There are only four members of Pennsylvania’s Congressional delegation who are members of the bi-partisan “Climate Solutions Caucus” and all four of them are from Southeast Pennsylvania.

U.S. Representatives Ryan Costello, R-6th Dist.; Pat Meehan, R-7th Dist.; Brian Fitzpatrick, R-8th Dist. and Brendan Boyle, D-13th Dist. are Pennsylvania’s only members of the caucus, which was formed a year ago by Florida lawmakers looking to slow the effects of global warming, like coastal flooding.

The caucus is committed to keeping an even number of members of both parties, according to Reuters, and seeks to generate effective bi-partisan solutions to the climate challenges facing the nation and the world.

It has doubled in size from 12 to 28 since the 115th Congress convened in January and hopes to become a force to be reckoned with in the same way the Freedom Caucus, a Conservative voting block, has influenced legislation.

“This is a place where Democrats and Republicans are working together on a problem that’s really difficult to solve,” Daniel Richter, the caucus spokesman and legislative director for the Citizens Climate Lobby, a non-profit whose volunteers encourage members of Congress to join the caucus, told Reuters last month.

“There is a long history of conservation and environmental stewardship and policy coming out of southeast Pennsylvania,” Costello told Digital First Media, “so I think our involvement in these issues is nothing unusual for us.”

The three Republicans also joined last month in signing on to a House resolution calling on the government to address climate change and take advantage of the tradition of American ingenuity to find economically viable solutions.

The resolution also calls on the U.S. to “balance human activities that have been found to have an impact” on global climate change.

“The preservation of the environment and our natural resources for future generations should be a priority for us all,” Costello said in a press release issued last month by his office.

“We should leverage conservative principles to develop innovative, economically viable ways to achieve this goal, including through clean energy technologies,” said Costello. “I hope to see the Republican Climate Resolution gain momentum and be part of the solutions we advance this Congress.”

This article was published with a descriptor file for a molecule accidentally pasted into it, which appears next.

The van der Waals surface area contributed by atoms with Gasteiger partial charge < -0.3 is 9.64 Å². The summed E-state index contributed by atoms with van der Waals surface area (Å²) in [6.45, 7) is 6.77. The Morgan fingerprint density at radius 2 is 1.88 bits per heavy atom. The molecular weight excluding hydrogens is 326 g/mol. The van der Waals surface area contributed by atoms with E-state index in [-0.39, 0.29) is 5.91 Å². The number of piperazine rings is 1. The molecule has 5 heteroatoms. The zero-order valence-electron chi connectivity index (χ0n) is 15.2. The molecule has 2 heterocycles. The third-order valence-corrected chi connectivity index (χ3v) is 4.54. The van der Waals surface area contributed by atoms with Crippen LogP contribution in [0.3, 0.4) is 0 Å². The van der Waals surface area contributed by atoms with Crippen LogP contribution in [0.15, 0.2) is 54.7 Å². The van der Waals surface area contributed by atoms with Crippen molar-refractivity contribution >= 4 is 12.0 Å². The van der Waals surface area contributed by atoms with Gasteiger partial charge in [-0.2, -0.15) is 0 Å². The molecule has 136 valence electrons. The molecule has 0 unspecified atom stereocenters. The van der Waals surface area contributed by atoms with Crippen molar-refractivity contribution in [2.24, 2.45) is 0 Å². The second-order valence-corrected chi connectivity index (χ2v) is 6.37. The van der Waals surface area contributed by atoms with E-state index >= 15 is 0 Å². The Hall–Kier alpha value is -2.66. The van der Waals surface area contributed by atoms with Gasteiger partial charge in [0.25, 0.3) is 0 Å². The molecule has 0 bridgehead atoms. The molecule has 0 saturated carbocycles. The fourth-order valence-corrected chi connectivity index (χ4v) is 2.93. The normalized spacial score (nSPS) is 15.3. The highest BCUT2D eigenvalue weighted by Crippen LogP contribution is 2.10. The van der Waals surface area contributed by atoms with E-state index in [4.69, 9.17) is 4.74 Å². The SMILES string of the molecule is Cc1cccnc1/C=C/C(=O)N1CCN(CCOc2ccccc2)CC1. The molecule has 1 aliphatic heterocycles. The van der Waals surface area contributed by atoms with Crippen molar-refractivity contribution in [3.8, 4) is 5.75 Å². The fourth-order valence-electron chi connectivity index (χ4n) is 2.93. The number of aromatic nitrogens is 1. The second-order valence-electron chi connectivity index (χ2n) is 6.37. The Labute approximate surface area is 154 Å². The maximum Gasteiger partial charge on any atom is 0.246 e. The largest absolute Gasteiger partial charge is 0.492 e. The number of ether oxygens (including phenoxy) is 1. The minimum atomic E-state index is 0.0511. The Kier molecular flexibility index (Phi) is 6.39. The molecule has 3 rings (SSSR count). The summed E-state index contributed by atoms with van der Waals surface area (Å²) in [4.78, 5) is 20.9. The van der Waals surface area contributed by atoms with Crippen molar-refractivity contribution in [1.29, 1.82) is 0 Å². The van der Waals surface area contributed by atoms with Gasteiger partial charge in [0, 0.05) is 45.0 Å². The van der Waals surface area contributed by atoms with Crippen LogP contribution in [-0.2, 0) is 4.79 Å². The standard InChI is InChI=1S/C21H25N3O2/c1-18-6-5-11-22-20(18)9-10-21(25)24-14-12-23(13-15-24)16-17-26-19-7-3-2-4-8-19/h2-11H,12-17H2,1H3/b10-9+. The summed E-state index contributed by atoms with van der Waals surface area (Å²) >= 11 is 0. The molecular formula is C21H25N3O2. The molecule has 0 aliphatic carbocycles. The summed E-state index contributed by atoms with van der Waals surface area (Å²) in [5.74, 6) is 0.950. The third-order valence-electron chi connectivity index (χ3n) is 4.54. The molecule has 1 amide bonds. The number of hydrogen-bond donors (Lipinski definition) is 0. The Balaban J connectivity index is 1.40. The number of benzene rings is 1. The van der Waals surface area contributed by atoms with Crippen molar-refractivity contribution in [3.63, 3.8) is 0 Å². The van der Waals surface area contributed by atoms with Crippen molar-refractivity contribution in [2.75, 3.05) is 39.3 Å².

He said there have been a few more Republicans who have signed on since it was introduced, but the resolution has also lost some supporters as amendments have been added that include specific language about greenhouse gases.

When it was issued, the resolution and the effort behind it earned the praises of environmental and science advocacy groups.

“As a science-driven organization, The Nature Conservancy strongly supports actions to address climate change. We appreciate the leadership of Reps. Stefanik, Curbelo, and Costello and their fellow members of Congress in recognizing the consequences of a changing climate and calling for solutions to this challenge,” Lynn Scarlett, Managing Director of Public Policy for The Nature Conservancy, said in a prepared statement.

“I’m heartened to see Republican House members introduce a resolution committing Congress to address climate change and base its policy decisions on science and quantifiable facts,” Ken Kimmell, President of the Union of Concerned Scientists said in a statement.

“The U.S. is seeing more extreme weather due to climate change, including flooding, droughts and wildfires, which cost taxpayers billions of dollars in damages. There’s strength in numbers, and I hope that this sizable group of responsible leaders will have an impact on votes in Congress,” Kimmell said.

“Real conservatives don’t deny reality, they face it. They don’t avoid problems, they tackle them head on,” David Jenkins, President of Conservatives for Responsible Stewardship said in a prepared statement. “The resolution’s 17 initial co-sponsors are stepping up on an issue that grows more urgent every day, and showing the prudent, fact-based — and yes, conservative — leadership our nation needs.”